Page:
Because I'm Canadian, I need to discuss the weather. I NEED to. It's been a hard winter. It started snowing in November. We had one good thaw in January and a couple of little thaws, but we have at least a foot of snow on the ground. Last night we got our third storm in two weeks. Winters have been pretty wimpy for the last decade or so; one or two serious snowfalls and that's it. By now, with daily snow shoveling and truck fishtailing around town, I am just enduring.
This would be a lot easier if I had a tractor. I'm serious. I'd park it in my backyard and go up and down the street with it. Wouldn't that be awesome?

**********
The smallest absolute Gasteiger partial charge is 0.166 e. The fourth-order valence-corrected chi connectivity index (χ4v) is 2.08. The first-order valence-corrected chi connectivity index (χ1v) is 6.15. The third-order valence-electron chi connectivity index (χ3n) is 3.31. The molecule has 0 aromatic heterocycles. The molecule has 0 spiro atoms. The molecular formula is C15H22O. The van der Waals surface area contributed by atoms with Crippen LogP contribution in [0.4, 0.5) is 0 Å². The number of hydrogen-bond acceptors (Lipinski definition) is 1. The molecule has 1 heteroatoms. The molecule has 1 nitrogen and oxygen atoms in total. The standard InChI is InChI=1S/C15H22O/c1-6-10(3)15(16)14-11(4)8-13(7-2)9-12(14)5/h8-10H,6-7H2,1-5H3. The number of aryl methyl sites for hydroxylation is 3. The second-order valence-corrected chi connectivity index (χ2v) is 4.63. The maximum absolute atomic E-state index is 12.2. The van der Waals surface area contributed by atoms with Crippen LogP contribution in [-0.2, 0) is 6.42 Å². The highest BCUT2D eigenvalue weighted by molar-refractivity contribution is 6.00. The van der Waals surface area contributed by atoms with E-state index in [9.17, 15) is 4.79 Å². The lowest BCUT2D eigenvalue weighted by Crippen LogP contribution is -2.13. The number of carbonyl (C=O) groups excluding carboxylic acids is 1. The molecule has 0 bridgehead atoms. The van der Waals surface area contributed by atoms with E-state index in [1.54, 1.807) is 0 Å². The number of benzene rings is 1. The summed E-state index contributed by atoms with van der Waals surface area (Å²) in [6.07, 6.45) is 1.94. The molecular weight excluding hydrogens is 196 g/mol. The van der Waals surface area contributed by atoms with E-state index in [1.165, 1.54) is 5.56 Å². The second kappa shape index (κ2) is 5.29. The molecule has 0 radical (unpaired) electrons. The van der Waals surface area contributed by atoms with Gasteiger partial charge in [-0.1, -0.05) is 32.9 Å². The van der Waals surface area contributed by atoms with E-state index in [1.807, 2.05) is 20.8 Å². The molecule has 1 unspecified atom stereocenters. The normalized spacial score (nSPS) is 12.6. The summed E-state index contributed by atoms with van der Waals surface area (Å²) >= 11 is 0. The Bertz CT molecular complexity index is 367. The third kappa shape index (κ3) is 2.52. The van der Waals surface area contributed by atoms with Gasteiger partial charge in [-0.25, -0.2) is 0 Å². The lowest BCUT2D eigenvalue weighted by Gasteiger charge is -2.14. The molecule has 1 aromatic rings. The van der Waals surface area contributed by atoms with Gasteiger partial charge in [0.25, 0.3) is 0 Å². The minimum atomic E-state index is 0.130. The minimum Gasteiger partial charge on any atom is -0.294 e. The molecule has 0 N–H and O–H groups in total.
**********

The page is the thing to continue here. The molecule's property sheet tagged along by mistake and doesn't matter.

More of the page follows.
Winter, like most things, is more extreme out in the country. I haven't ridden my horses at all this winter because they are either up to their knees in snow, or the corral is half covered in ice, or the wind is too vicious. I got a taste of that horrible wind this past weekend when we visited the farm. During the night, I was pretty sure that my mother's rickety old house was fixing to detach itself from its foundation and hurtle across the east field.
This is what the yard looked like when we started off for church...
Taken from the doorway:
And from inside the car:
And yet I still want to live out there.
Caring for the horses is a challenge this time of year, just like getting the car out onto the road is a challenge, as well as getting the mail, crossing the lane, and keeping the house warm.